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#02-09-2013 - ComFish News Roundup
North Pacific Council talks replacement options for AFA vessels in the Gulf
Feb 8, 2013 - 10:59 AM
PORTLAND, Ore. — The North Pacific Fishery Management Council took action this morning to continue working on vessel replacement for American Fisheries Act boats in the Gulf of Alaska. The council also selected a preliminary preferred alternative, or PPA, which would essentially bring vessel replacement possibilities for AFA vessels operating in the Gulf, or GOA, in-line with the.....

North Pacific Council talks economic data collection
Feb 8, 2013 - 06:24 PM
PORTLAND, Ore. — The North Pacific Fishery Management Council discussed how it will evaluate central Gulf of Alaska rationalization today. The council is considering a discussion paper about economic data that could be collected from the western and central Gulf, or GOA, trawl fleet today. That data could help with analyzing the impacts...

Leader Creek Seafood's Norm Van Vactor Hired as the New CEO of the Bristol Bay Economic Development Corporation
A new Chief Executive Officer has been chosen to take over leadership of the local Community Development Quota organization for the Bristol Bay region. KDLG's Mike Mason has the story. (2:22)...

Fish Factor
Dilution is solution to cruise ship discharges says Administration
February 08, 2013
SitNews - Dilution is the solution for pollution sums up the Parnell Administration policy when it comes to cruise ship discharges in Alaska waters. A bill being moved quickly by state lawmakers will repeal a 2006 citizens’ initiative that requires cruise ships to meet Alaska water quality standards at the point of discharge, and instead create mixing zones for dumping sewage, hazardous chemicals and other wastes. Alaskans won’t know where those zones are, as House Republicans rejected amendments to require disclosure of the locations. The measure, introduced by Governor Parnell, was passed already by the House and the Senate Finance.....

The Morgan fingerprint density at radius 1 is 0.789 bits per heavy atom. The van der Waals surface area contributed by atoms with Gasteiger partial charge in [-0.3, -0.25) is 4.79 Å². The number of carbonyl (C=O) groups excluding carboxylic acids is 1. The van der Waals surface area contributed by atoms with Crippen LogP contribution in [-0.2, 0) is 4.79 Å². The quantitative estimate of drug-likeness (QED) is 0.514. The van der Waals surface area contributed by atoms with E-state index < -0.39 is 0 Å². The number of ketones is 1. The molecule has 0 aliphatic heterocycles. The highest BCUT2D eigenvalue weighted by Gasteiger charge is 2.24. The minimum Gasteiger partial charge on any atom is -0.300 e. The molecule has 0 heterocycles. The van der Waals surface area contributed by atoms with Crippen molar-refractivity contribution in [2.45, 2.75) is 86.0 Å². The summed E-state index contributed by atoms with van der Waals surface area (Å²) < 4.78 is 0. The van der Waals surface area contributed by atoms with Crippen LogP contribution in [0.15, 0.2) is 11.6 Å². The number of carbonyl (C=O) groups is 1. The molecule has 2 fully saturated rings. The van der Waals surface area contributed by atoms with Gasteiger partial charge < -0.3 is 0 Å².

Build the road
We, all of us, have had to put off flights from Ketchikan because of weather, or tried to get into (or out of) Juneau, but the plane just couldn’t land for that very reason. It is an inconvenience, but we always take it philosophically, understanding that if the experienced and capable Alaska Airlines pilot doesn’t want to go there, we don’t want to go there, either. But if we are sick, in Ketchikan or Juneau, we have a hospital to drive to. We can get the care we urgently need. Not so in King Cove, an Aleut fishing village. The people of that village have been working for years to get a “road” — one lane of....

OPINION: Catch shares offer solution to dwindling fish stocks
February 8th 3:37 pm | Joseph Brannon      
This week the New England Fishery Management Council adopted new catch reductions for groundfish. These new regulations, aimed at revitalizing local fisheries in a sustainable manner without the use of subsidies and heavy-handed Washington, D.C. management, are made by....

Meat industry under scrutiny as horsemeat scandal spreads
By Laura Smith-Spark and Per Nyberg, CNN
updated 9:14 AM EST, Sat February 9, 2013
London (CNN) -- A frozen food producer caught up in a scandal over horsemeat found in beef products in the United Kingdom, Sweden and France said Saturday it will sue the Romanian producer it blames for the problem. The French arm of Swedish frozen food firm Findus said it would file a legal complaint Monday against the unnamed Romanian business. Findus said it had been told that its products were being made with French beef, not Romanian horsemeat. "We were deceived," said a Findus France statement. "There are two victims in this affair: Findus and the consumer." Meanwhile, an emergency meeting was held in London Saturday, as.....

Four Eerie Species of Fish Found at One of the Deepest Places on Earth (photos)
Feb. 9, 2013 12:12pm Liz Klimas
In just seven days of ocean sampling research near the Kermadec Islands northeast of New Zealand, scientists found several strange-looking species of deep sea fish that were rare, new to science or never before seen in the area. The scientists from University of Aberdeen’s Oceanlab, the National Institute of Water and Atmospheric Research, and Museum of New Zealand Te Papa Tongarewa explored the Kermadec Trench, which goes down more than six miles and is one of the deepest places on Earth, according to the university website. “Between this and the previous expeditions we have now sampled from a depth range greater than Mount Everest is high,” the Oceanlab’s Dr. Alan Jamieson said in a statement to the....

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